Around 10 years ago I wrote my thesis on the diffusion of innovation in tech and ended up with a lot of questions. Social Media was new back then and everyone was excited about the new possibilities of the Web 2.0 era. Yes, “new” is almost always exciting, but even back then I couldn’t help and wonder, whether “new” was really always better, always good even? Could innovation backfire? Would hype be followed by disillusionment? Only time would tell.

Fast-forward to 2019 and I realize, that the questions I had back then are as valid as ever today. And just like with any other technology, we need to make sure we understand the impact of femtech products and services on individuals and society. Do femtech products live up to our expectations? Are they secure? Medically sound? Safe? Effective? Useful?

While reseraching for this blog, I was excited to come across Amanda Menking and after having a look at her recent study “Defining Menstrual Literacy With the Aim of Evaluating Mobile Menstrual Tracking Applications”, I reached out to her, hoping she could share some insights.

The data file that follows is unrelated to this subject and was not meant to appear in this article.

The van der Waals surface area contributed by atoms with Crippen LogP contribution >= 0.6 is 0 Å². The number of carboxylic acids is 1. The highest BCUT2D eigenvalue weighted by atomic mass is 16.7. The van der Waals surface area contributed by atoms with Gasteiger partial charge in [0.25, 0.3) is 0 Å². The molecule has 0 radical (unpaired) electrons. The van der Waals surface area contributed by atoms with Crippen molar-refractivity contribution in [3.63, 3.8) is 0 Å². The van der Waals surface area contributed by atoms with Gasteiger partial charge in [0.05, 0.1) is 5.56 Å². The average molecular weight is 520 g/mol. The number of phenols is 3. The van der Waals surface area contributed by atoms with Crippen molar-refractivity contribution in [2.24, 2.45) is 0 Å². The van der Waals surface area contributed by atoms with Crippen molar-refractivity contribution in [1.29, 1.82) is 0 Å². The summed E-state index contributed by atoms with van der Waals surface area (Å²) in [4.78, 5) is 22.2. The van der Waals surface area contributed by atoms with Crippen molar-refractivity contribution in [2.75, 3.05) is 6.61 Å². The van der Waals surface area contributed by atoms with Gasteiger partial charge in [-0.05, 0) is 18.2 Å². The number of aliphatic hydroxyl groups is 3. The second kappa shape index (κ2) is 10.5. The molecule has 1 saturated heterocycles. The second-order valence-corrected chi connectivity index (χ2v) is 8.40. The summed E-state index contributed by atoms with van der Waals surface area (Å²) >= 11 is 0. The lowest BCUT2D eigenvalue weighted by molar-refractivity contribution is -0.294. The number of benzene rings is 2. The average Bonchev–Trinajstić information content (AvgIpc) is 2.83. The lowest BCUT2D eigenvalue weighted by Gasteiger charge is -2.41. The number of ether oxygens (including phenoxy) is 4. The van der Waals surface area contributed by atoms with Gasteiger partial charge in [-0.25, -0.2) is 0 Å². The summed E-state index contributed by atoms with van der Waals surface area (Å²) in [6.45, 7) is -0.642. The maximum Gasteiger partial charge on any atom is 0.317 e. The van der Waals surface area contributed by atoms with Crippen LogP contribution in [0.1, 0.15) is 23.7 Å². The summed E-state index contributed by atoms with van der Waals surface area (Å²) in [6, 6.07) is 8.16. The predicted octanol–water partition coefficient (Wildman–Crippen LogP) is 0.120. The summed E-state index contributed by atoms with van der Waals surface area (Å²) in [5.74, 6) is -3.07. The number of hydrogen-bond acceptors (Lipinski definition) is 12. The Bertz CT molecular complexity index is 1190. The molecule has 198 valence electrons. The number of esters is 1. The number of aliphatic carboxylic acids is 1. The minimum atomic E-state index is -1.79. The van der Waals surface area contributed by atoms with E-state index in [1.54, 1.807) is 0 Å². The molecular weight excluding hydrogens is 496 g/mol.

Amanda just recently joined the Institute for Gender and the Economy (GATE) at the University of Toronto as a postdoctoral fellow funded by the Women’s Entrepreneurship Knowledge Hub (WEKH). Her research interest is in social computing, femtech and information technology overall. She was kind enough to take the time and speak to me about her recent study and answered some of my questions about the role of social science in tech and what it means to building inclusive, safe consumer health technology.

(c) Amanda Menking

Social science has long been neglected by tech and it is often argued, that we see the effects now (e.g. Facebook’s influence on politics). Just because we can build something doesn’t mean, that we should. So overall is it fair to argue, that there is a lack of research of the impact technology has on society? Is this where you come in?